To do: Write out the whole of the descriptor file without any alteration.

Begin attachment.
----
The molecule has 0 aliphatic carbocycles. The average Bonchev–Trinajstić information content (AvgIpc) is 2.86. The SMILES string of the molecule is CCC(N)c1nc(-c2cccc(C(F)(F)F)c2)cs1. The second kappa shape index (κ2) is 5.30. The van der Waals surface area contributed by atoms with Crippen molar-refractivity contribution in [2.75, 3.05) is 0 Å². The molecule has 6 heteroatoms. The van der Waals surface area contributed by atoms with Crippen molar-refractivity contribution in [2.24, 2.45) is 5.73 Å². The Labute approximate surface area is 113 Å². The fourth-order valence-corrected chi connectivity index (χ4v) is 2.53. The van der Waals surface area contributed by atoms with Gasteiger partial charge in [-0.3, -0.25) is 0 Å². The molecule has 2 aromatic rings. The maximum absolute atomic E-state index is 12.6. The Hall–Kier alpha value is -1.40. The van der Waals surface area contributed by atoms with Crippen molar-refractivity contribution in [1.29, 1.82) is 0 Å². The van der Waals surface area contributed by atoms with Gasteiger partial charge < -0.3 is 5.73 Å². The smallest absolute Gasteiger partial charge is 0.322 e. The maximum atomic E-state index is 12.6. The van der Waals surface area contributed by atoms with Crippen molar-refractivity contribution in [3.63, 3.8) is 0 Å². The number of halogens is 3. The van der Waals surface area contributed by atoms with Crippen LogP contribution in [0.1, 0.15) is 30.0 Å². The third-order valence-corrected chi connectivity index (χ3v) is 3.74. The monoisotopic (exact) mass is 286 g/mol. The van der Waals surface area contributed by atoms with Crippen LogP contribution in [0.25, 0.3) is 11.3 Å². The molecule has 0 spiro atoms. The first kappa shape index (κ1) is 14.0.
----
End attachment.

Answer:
The molecule has 0 aliphatic carbocycles. The average Bonchev–Trinajstić information content (AvgIpc) is 2.86. The SMILES string of the molecule is CCC(N)c1nc(-c2cccc(C(F)(F)F)c2)cs1. The second kappa shape index (κ2) is 5.30. The van der Waals surface area contributed by atoms with Crippen molar-refractivity contribution in [2.75, 3.05) is 0 Å². The molecule has 6 heteroatoms. The van der Waals surface area contributed by atoms with Crippen molar-refractivity contribution in [2.24, 2.45) is 5.73 Å². The Labute approximate surface area is 113 Å². The fourth-order valence-corrected chi connectivity index (χ4v) is 2.53. The van der Waals surface area contributed by atoms with Gasteiger partial charge in [-0.3, -0.25) is 0 Å². The molecule has 2 aromatic rings. The maximum absolute atomic E-state index is 12.6. The Hall–Kier alpha value is -1.40. The van der Waals surface area contributed by atoms with Crippen molar-refractivity contribution in [1.29, 1.82) is 0 Å². The van der Waals surface area contributed by atoms with Gasteiger partial charge < -0.3 is 5.73 Å². The smallest absolute Gasteiger partial charge is 0.322 e. The maximum atomic E-state index is 12.6. The van der Waals surface area contributed by atoms with Crippen molar-refractivity contribution in [3.63, 3.8) is 0 Å². The number of halogens is 3. The van der Waals surface area contributed by atoms with Crippen LogP contribution in [0.1, 0.15) is 30.0 Å². The third-order valence-corrected chi connectivity index (χ3v) is 3.74. The monoisotopic (exact) mass is 286 g/mol. The van der Waals surface area contributed by atoms with Crippen LogP contribution in [0.25, 0.3) is 11.3 Å². The molecule has 0 spiro atoms. The first kappa shape index (κ1) is 14.0.